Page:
I hit two good shots at 18 -- actually three good shots at 18 and then left myself that kind of putt. Stevie was saying, "Geez, you've had three quality shots and you've got an eight-footer for par. Might as well go ahead and make it and make it four quality shots."

Q. Where is home this week? You said you got home and saw Sam.

Q. There was some discussion last year that the buzz out here maybe wasn't quite what it was the year before with Camilo, or the year before that when it was you and Phil. To the extent that you can feel that, given the circus that seems like is all around, I wonder if you can think of why maybe that's the case, smaller field or narrower tee times, if you believe it at all?
TIGER WOODS: Stevie was actually saying that today. I mean, his rationale is maybe the ticket prices might be high, but I don't know if they're high compared to what they were the last couple years when it wasn't a World Golf Championship.
But the year that Camilo and I and Phil battled out down the stretch, it was pretty loud.

Q. Could you take us through holing that bunker shot for the eagle, and also what club did you hit into 1?
TIGER WOODS: 12, I hit a good drive down there, had just a sweet 3-wood. I had 265 to the front, and I tried to use the wind to ride it back in there and turned it just a little bit too much, ended up in the bunker. Had just a simple little bunker shot. Kept telling myself, make sure you hit it hard enough because it's uphill, into the wind and into the grain. Make sure I fly it most of the way if not all the way to the hole.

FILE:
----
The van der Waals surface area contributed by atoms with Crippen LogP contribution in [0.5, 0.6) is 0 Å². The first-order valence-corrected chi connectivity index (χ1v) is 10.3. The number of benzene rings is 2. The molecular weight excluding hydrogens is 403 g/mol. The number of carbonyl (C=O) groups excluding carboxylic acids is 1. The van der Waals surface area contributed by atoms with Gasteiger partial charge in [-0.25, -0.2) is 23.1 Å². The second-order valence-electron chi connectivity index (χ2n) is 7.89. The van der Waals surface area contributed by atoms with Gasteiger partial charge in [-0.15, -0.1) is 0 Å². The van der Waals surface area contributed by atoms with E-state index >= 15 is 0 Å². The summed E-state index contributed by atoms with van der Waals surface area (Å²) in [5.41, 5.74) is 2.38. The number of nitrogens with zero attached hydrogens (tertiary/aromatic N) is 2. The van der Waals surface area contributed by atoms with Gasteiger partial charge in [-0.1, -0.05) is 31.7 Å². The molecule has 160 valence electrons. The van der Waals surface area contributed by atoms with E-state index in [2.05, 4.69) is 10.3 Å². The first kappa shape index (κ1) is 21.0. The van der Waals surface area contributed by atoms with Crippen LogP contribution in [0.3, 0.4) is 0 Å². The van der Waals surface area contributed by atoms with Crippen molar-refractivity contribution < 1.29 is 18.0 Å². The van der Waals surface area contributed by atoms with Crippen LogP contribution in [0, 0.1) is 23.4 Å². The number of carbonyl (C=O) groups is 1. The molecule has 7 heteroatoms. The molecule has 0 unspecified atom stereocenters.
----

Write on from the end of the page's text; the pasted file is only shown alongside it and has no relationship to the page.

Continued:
It came out, it landed, I was like, okay, that looks pretty good. About two feet out, it was center cut.
Then No. 1, I hit a good drive down there. I had 189 total. I hit a 7-iron. Started the ball basically right of the green, kind of swept it in there, used the wind to ride it in there.

Q. On the last hole it looked like halfway down you knew that putt was going in.
TIGER WOODS: As I said, my read after watching Louis's putt, his putt -- you could see it was breaking a lot, but all of a sudden it straightened out and then kind of rocked back to the right the last foot or two, and I adjusted my aim just a touch. Once I started seeing it straighten out I knew it was going to be in.

Q. Obviously this course and Firestone, as well, suit you quite well. Do you think that these World Golf Championships would be more interesting if they got moved around a little bit more?
TIGER WOODS: You know, this tournament probably moved around the most. Obviously I've played it in Spain, played it in England, Ireland.

Q. I mean, now it's turned into --
TIGER WOODS: Now it's turned into it, but prior to that, it was all over the place, and I guess they were trying to, I guess, have permanent venues.